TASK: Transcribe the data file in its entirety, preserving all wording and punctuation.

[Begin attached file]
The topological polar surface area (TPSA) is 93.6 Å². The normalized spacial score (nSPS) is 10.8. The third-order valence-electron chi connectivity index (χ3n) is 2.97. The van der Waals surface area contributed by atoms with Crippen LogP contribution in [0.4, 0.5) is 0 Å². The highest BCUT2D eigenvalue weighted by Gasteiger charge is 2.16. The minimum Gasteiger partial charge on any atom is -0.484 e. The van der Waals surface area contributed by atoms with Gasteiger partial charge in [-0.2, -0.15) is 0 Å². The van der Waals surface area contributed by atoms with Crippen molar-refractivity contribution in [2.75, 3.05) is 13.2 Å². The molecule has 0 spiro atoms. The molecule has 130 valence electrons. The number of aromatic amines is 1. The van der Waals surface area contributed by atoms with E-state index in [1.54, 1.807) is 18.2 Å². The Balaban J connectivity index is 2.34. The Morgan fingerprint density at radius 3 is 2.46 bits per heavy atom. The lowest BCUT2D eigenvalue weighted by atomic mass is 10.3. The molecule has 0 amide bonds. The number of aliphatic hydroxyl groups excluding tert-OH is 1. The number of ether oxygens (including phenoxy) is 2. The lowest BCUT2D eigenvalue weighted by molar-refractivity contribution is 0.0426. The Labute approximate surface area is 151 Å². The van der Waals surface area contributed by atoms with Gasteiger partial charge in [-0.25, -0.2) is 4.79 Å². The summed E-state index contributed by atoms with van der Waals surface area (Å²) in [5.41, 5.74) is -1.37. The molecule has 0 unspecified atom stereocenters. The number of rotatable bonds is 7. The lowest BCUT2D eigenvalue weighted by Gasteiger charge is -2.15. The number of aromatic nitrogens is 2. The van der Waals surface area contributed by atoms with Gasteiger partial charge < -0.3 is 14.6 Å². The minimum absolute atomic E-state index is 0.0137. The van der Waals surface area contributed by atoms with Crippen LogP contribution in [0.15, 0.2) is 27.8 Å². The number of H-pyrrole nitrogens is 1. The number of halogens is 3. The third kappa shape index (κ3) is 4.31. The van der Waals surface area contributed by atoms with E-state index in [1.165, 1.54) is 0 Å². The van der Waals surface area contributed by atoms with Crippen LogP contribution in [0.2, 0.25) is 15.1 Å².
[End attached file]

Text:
The topological polar surface area (TPSA) is 93.6 Å². The normalized spacial score (nSPS) is 10.8. The third-order valence-electron chi connectivity index (χ3n) is 2.97. The van der Waals surface area contributed by atoms with Crippen LogP contribution in [0.4, 0.5) is 0 Å². The highest BCUT2D eigenvalue weighted by Gasteiger charge is 2.16. The minimum Gasteiger partial charge on any atom is -0.484 e. The van der Waals surface area contributed by atoms with Gasteiger partial charge in [-0.2, -0.15) is 0 Å². The van der Waals surface area contributed by atoms with Crippen molar-refractivity contribution in [2.75, 3.05) is 13.2 Å². The molecule has 0 spiro atoms. The molecule has 130 valence electrons. The number of aromatic amines is 1. The van der Waals surface area contributed by atoms with E-state index in [1.54, 1.807) is 18.2 Å². The Balaban J connectivity index is 2.34. The Morgan fingerprint density at radius 3 is 2.46 bits per heavy atom. The lowest BCUT2D eigenvalue weighted by atomic mass is 10.3. The molecule has 0 amide bonds. The number of aliphatic hydroxyl groups excluding tert-OH is 1. The number of ether oxygens (including phenoxy) is 2. The lowest BCUT2D eigenvalue weighted by molar-refractivity contribution is 0.0426. The Labute approximate surface area is 151 Å². The van der Waals surface area contributed by atoms with Gasteiger partial charge in [-0.25, -0.2) is 4.79 Å². The summed E-state index contributed by atoms with van der Waals surface area (Å²) in [5.41, 5.74) is -1.37. The molecule has 0 unspecified atom stereocenters. The number of rotatable bonds is 7. The lowest BCUT2D eigenvalue weighted by Gasteiger charge is -2.15. The number of aromatic nitrogens is 2. The van der Waals surface area contributed by atoms with Gasteiger partial charge < -0.3 is 14.6 Å². The minimum absolute atomic E-state index is 0.0137. The van der Waals surface area contributed by atoms with Crippen LogP contribution in [0.15, 0.2) is 27.8 Å². The number of H-pyrrole nitrogens is 1. The number of halogens is 3. The third kappa shape index (κ3) is 4.31. The van der Waals surface area contributed by atoms with E-state index in [1.165, 1.54) is 0 Å². The van der Waals surface area contributed by atoms with Crippen LogP contribution in [0.2, 0.25) is 15.1 Å².